Does anyone else have very fond childhood memories of this film? I certainly do! I wrote this review as part of Cinema Parrot Disco‘s amazing John Hughes blogathon. So far, several excellent Hughes films have been featured, as well as some iconic music and quotes from his films. Do check it out! Without further ado, here’s my take on Beethoven (1992).
Responsible for a spike in sales of St Bernard puppies during the Christmas of 1992, Beethoven is a film that at its core addresses the concept of family, togetherness, and acceptance. On the surface, it’s a funny film about a giant dog and his family. Also, the dog’s vet wants to kill him for animal testing purposes. This film was written by John Hughes under the pseudonym of Edmond Dantès.
Beethoven has the dumb luck of running away from a potential threat and arriving at a family home where the kids and mum are happy to have a dog. However, the father is fairly neurotic and anally retentive, initially rejecting the idea of keeping a dog, insisting that it will ruin everything. Little does he know that Beethoven will work his way into his heart as well.
When watching Beethoven, I was surprised at how effectively the film showcased the dog’s humanity. He seems to have his own lines in the script in response to the human characters’ discussions and actions. We hear whines and other dog noises that seem strangely human in tone, which makes him seem just like another human. Beethoven also seems to have human idiosyncrasies, such as fainting as a result of his fear of needles. He also somehow understands the subtlety of human social nuance and can tell whenever the kids are in danger.
However, there are a couple of things that just aren’t subtle about this film. It contains some of the most emotionally manipulative music ever. It’s mostly John Williams-esque modern classical music that swings wildly in tone so that your own emotions can match it. Also, the film contains the most morally unambiguous villain ever. The first line we hear from the evil veterinarian is “I need puppies!”, as thunder claps in the background and lightning illuminates his face.
Watch out for Stanley Tucci as one of the evil vet’s bumbling henchmen, and David Duchovny and Patricia Heaton as the sleazy business people trying to take advantage of the family dad’s air freshener business. Also, apparently a very young Joseph Gordon Levitt is in this but I couldn’t spot him anywhere.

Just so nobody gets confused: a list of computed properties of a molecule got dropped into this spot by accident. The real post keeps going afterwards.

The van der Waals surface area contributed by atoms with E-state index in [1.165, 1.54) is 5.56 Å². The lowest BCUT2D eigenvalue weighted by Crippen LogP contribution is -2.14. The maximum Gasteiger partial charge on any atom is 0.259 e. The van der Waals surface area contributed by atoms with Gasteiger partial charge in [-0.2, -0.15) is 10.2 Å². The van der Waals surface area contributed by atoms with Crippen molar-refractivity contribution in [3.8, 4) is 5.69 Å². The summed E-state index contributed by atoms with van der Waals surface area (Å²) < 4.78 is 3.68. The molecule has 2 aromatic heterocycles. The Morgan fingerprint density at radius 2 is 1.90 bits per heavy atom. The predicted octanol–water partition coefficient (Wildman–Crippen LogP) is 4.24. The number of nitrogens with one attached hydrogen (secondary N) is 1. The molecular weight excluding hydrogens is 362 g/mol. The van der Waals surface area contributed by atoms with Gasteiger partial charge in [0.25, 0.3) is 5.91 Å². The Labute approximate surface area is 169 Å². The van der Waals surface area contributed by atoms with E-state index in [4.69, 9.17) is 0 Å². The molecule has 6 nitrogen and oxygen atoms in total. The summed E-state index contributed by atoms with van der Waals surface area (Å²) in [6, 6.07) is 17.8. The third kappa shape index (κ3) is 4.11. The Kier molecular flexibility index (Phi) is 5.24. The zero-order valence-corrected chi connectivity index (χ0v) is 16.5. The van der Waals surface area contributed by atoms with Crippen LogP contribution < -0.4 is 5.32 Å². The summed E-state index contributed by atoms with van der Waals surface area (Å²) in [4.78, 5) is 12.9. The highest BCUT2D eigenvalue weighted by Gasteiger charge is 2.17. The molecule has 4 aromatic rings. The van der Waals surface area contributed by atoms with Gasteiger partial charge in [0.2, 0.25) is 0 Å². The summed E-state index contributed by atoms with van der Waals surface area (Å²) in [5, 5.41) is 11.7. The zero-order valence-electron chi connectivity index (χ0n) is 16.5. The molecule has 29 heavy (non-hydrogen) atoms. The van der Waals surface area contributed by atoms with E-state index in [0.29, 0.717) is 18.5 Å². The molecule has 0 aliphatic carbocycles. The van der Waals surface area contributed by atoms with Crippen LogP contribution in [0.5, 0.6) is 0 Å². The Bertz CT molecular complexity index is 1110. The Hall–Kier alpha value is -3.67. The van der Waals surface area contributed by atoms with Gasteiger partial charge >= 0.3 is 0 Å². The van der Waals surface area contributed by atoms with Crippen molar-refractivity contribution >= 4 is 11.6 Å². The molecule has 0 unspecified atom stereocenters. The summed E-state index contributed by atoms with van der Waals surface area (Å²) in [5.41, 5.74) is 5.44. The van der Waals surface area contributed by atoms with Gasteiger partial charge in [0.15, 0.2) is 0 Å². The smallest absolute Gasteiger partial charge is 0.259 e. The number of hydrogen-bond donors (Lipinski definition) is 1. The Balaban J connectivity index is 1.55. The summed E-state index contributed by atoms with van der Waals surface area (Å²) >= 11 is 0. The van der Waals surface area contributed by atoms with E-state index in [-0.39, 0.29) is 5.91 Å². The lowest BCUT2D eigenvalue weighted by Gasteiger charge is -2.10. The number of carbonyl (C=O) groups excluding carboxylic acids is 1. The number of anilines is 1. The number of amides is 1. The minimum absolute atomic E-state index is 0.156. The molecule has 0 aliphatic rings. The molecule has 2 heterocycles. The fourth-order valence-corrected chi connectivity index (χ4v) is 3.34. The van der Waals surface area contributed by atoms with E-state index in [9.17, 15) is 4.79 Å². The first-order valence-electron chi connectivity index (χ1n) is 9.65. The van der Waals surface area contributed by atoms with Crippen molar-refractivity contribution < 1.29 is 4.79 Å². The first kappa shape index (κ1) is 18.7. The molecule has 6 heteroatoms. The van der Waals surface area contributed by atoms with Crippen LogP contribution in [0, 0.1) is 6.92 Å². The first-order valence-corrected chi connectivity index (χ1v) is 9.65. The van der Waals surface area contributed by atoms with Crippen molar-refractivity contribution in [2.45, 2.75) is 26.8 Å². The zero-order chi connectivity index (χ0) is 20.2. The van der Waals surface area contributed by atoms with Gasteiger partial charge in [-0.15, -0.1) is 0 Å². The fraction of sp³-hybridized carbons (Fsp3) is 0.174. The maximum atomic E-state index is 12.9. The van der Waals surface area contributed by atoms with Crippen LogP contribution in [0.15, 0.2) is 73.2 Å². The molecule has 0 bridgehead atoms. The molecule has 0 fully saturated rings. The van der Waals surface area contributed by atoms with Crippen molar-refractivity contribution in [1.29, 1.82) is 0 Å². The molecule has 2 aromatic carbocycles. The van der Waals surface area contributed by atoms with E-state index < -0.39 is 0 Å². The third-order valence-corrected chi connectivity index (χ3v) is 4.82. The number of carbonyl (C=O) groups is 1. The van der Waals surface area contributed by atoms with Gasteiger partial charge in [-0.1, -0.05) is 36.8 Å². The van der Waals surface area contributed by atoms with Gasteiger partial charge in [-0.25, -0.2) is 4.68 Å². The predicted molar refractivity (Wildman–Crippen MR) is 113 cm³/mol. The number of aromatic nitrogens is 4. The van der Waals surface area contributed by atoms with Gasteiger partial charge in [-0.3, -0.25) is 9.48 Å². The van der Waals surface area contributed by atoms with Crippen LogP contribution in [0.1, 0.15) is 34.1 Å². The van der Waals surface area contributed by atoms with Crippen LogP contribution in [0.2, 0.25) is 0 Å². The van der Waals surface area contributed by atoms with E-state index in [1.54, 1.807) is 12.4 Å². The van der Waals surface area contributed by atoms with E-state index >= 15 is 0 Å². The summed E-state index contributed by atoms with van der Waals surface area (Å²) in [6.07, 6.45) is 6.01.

I experienced some serious childhood memories whilst watching this film. Some of the moments of the film seem somehow iconic – the scene where the family choose a name for the dog by picking names out of a hat, Beethoven and a young girl sharing an ice cream cone (disgusting), Beethoven getting all muddy and then shaking his wet fur all over the neurotic dad’s bedroom, the montage of the dog growing up and ruining things set to ‘Roll Over Beethoven’. So many nice 90s memories. Another reason why you can tell this film is set firmly within the context of the 90s – one of the kids initially wants to name the dog MC Hammer. Hilarious.
Ultimately, this is a story about people and animals saving each other. Beethoven saves the family in many ways – he helps the eldest daughter gain the attention of her crush, helps the middle son defeat his bullies and gain confidence, and literally saves the life of the youngest daughter as she almost drowns in a pool. He also saves the adults – Beethoven senses that the two businesspeople are dodgy and takes steps to save the family from them. By ‘takes steps’, I mean, he engages in a great moment of slapstick destruction. It seems like Beethoven is doing all the work here. But when danger comes to him, the family is more than willing to step up (initially except the dad, but he comes around) to help him.
Beethoven is pretty heartwarming and not a bad film for kids, with some mature jokes thrown in for the adults as well, but also some darker moments and themes that might be a bit frightening. The direction is nothing to write home about (although there is a great Vertigo-style shot when Beethoven realises the youngest daughter is drowning), but where this film is exceptional is how it portrays the dog with such humanity. It’s the story of a loving relationship between a family and their pet, and I think lots of people can relate to that.
Watch the trailer here.
Watch this film on Amazon!